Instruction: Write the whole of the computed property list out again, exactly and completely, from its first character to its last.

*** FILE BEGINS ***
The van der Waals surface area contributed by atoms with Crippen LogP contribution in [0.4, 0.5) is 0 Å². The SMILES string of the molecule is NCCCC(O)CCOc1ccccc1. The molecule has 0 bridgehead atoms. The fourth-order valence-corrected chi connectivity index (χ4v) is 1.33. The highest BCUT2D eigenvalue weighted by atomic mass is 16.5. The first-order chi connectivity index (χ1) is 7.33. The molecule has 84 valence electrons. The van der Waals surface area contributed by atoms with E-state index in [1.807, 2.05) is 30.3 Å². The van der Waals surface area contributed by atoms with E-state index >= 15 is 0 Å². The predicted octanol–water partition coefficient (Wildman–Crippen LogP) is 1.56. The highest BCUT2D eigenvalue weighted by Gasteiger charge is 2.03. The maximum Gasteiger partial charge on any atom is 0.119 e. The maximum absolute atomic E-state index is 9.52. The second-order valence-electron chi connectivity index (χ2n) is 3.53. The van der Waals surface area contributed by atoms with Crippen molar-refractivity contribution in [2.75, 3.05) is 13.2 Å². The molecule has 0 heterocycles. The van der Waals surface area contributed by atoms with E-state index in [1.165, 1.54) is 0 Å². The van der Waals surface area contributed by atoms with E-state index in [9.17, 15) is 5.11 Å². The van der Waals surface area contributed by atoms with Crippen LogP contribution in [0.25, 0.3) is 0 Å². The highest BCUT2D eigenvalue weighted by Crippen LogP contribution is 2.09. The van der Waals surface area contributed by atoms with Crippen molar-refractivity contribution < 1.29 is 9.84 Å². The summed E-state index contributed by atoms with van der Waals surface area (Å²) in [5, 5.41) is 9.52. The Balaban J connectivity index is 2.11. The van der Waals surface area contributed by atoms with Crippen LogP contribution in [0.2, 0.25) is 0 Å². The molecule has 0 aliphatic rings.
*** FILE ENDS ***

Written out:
The van der Waals surface area contributed by atoms with Crippen LogP contribution in [0.4, 0.5) is 0 Å². The SMILES string of the molecule is NCCCC(O)CCOc1ccccc1. The molecule has 0 bridgehead atoms. The fourth-order valence-corrected chi connectivity index (χ4v) is 1.33. The highest BCUT2D eigenvalue weighted by atomic mass is 16.5. The first-order chi connectivity index (χ1) is 7.33. The molecule has 84 valence electrons. The van der Waals surface area contributed by atoms with E-state index in [1.807, 2.05) is 30.3 Å². The van der Waals surface area contributed by atoms with E-state index >= 15 is 0 Å². The predicted octanol–water partition coefficient (Wildman–Crippen LogP) is 1.56. The highest BCUT2D eigenvalue weighted by Gasteiger charge is 2.03. The maximum Gasteiger partial charge on any atom is 0.119 e. The maximum absolute atomic E-state index is 9.52. The second-order valence-electron chi connectivity index (χ2n) is 3.53. The van der Waals surface area contributed by atoms with Crippen molar-refractivity contribution in [2.75, 3.05) is 13.2 Å². The molecule has 0 heterocycles. The van der Waals surface area contributed by atoms with E-state index in [1.165, 1.54) is 0 Å². The van der Waals surface area contributed by atoms with E-state index in [9.17, 15) is 5.11 Å². The van der Waals surface area contributed by atoms with Crippen LogP contribution in [0.25, 0.3) is 0 Å². The highest BCUT2D eigenvalue weighted by Crippen LogP contribution is 2.09. The van der Waals surface area contributed by atoms with Crippen molar-refractivity contribution < 1.29 is 9.84 Å². The summed E-state index contributed by atoms with van der Waals surface area (Å²) in [5, 5.41) is 9.52. The Balaban J connectivity index is 2.11. The van der Waals surface area contributed by atoms with Crippen LogP contribution in [0.2, 0.25) is 0 Å². The molecule has 0 aliphatic rings.